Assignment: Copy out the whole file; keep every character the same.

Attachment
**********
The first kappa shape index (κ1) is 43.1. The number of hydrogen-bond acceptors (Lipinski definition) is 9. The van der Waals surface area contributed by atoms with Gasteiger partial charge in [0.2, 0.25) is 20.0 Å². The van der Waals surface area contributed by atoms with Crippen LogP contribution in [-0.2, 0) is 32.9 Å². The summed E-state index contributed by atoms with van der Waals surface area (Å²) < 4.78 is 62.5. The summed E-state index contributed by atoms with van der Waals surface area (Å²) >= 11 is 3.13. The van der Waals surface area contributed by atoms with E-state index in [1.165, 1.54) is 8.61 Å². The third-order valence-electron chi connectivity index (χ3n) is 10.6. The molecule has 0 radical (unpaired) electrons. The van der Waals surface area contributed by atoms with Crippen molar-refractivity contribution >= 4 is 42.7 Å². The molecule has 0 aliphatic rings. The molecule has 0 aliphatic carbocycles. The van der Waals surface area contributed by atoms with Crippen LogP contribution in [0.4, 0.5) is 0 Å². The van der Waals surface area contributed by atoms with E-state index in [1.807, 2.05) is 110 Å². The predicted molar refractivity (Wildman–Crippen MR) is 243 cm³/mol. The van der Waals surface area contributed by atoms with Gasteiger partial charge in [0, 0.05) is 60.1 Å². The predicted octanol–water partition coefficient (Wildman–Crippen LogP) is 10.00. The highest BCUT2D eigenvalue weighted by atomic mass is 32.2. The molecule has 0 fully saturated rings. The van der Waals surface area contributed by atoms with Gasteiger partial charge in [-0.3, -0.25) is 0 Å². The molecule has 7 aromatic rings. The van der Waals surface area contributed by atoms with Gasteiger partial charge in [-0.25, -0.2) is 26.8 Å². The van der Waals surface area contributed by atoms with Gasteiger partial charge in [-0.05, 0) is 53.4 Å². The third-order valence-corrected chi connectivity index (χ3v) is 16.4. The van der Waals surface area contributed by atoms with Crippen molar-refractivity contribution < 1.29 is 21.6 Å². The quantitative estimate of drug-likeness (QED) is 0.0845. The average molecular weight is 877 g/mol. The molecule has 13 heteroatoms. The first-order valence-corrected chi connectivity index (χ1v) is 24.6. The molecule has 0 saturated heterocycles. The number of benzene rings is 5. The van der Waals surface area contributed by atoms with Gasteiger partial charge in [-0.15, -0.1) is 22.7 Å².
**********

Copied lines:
The first kappa shape index (κ1) is 43.1. The number of hydrogen-bond acceptors (Lipinski definition) is 9. The van der Waals surface area contributed by atoms with Gasteiger partial charge in [0.2, 0.25) is 20.0 Å². The van der Waals surface area contributed by atoms with Crippen LogP contribution in [-0.2, 0) is 32.9 Å². The summed E-state index contributed by atoms with van der Waals surface area (Å²) < 4.78 is 62.5. The summed E-state index contributed by atoms with van der Waals surface area (Å²) >= 11 is 3.13. The van der Waals surface area contributed by atoms with E-state index in [1.165, 1.54) is 8.61 Å². The third-order valence-electron chi connectivity index (χ3n) is 10.6. The molecule has 0 radical (unpaired) electrons. The van der Waals surface area contributed by atoms with Crippen molar-refractivity contribution >= 4 is 42.7 Å². The molecule has 0 aliphatic rings. The molecule has 0 aliphatic carbocycles. The van der Waals surface area contributed by atoms with Crippen LogP contribution in [0.4, 0.5) is 0 Å². The van der Waals surface area contributed by atoms with E-state index in [1.807, 2.05) is 110 Å². The predicted molar refractivity (Wildman–Crippen MR) is 243 cm³/mol. The van der Waals surface area contributed by atoms with Gasteiger partial charge in [0, 0.05) is 60.1 Å². The predicted octanol–water partition coefficient (Wildman–Crippen LogP) is 10.00. The highest BCUT2D eigenvalue weighted by atomic mass is 32.2. The molecule has 0 fully saturated rings. The van der Waals surface area contributed by atoms with Gasteiger partial charge in [-0.3, -0.25) is 0 Å². The molecule has 7 aromatic rings. The van der Waals surface area contributed by atoms with Gasteiger partial charge in [-0.25, -0.2) is 26.8 Å². The van der Waals surface area contributed by atoms with Gasteiger partial charge in [-0.05, 0) is 53.4 Å². The third-order valence-corrected chi connectivity index (χ3v) is 16.4. The van der Waals surface area contributed by atoms with Crippen molar-refractivity contribution < 1.29 is 21.6 Å². The quantitative estimate of drug-likeness (QED) is 0.0845. The average molecular weight is 877 g/mol. The molecule has 13 heteroatoms. The first-order valence-corrected chi connectivity index (χ1v) is 24.6. The molecule has 0 saturated heterocycles. The number of benzene rings is 5. The van der Waals surface area contributed by atoms with Gasteiger partial charge in [-0.15, -0.1) is 22.7 Å².